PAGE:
Genna Garofalo was truly how I imagined “Tracy Turnblad” to be. Vivacious and real with a big voice. Her friend, “Penny Pingleton” played by Valerie Berger grew on me with her quirky portrayal until by the end of the first act when I was definitely noting her character’s every word and action. Jonathan Oliva who played “Corny Collins” had that slender look of the ’60s, with a great voice and slick manner, seemed to glide in and out of each scene. I’ve never seen “Corny” played any better–not even in the film. Giovanni DiGabriele was truly believable as “Link Larkin” with a terrific voice and he had great chemistry with Genna.
Keith Wallace did a fine job with “Seaweed.” I’ve got one word for him. “Smoooooth.” He was an immediate presence, and you couldn’t help focusing on him and his moves. Brandi Esters as “Little Inez” as we used to say in Missouri “was cute as a bug.” It means she was a delight. Sierra Johnson as “Motormouth Maybelle” –when she sang–what a sound! It took my breath away.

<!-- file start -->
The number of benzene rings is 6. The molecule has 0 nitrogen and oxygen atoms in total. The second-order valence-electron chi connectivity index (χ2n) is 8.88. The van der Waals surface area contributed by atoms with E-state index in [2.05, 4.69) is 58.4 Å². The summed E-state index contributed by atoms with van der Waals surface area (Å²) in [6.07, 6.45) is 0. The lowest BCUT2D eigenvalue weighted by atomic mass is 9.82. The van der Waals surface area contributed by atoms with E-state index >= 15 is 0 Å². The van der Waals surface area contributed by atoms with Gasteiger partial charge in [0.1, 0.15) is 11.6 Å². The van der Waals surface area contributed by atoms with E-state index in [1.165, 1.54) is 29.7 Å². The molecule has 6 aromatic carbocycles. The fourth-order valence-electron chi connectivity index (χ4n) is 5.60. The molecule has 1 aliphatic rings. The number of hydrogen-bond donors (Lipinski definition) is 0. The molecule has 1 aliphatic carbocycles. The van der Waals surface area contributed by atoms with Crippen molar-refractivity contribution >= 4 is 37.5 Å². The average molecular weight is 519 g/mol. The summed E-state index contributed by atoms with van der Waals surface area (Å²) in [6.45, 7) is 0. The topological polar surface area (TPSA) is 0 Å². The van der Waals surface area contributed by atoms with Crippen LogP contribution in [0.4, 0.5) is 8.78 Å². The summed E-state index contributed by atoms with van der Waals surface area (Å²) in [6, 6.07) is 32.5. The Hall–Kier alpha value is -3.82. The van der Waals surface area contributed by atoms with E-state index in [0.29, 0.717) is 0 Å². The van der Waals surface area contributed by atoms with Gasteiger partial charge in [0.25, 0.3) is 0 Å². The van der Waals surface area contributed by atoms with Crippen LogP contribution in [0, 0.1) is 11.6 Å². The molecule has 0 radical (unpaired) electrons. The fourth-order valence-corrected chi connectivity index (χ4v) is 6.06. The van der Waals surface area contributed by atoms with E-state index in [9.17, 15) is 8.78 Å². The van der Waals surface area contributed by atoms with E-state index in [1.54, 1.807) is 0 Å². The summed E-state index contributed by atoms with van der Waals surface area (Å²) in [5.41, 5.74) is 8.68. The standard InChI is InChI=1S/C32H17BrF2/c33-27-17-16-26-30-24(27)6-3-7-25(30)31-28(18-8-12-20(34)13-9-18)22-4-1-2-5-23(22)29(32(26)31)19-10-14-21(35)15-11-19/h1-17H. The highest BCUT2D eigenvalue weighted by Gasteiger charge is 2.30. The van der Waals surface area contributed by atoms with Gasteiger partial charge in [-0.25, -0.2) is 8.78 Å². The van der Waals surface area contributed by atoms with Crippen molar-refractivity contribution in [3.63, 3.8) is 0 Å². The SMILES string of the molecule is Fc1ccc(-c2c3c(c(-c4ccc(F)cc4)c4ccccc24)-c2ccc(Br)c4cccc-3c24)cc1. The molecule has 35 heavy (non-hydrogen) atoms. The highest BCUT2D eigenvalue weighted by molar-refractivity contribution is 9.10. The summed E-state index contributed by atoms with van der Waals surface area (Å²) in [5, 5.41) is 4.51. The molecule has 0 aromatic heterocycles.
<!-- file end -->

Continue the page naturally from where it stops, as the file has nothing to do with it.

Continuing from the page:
By the way, in case you’re wondering, the role of “Edna Turnblad” has always been intended to be played by a male in drag; in fact, Harvey Fierstein, who played the part on Broadway for several years won a Tony for his portrayal. And, I can’t leave out “Edna Turnblad” (Shaun Leavey) or “Wilbur Turnblad” (Reuben E. Natan), who nearly brought down the house in their syrupy “little” moment of love. Both guys did a great job with challenging roles of playing husband and wife to be sure. The song was precious and excellently performed.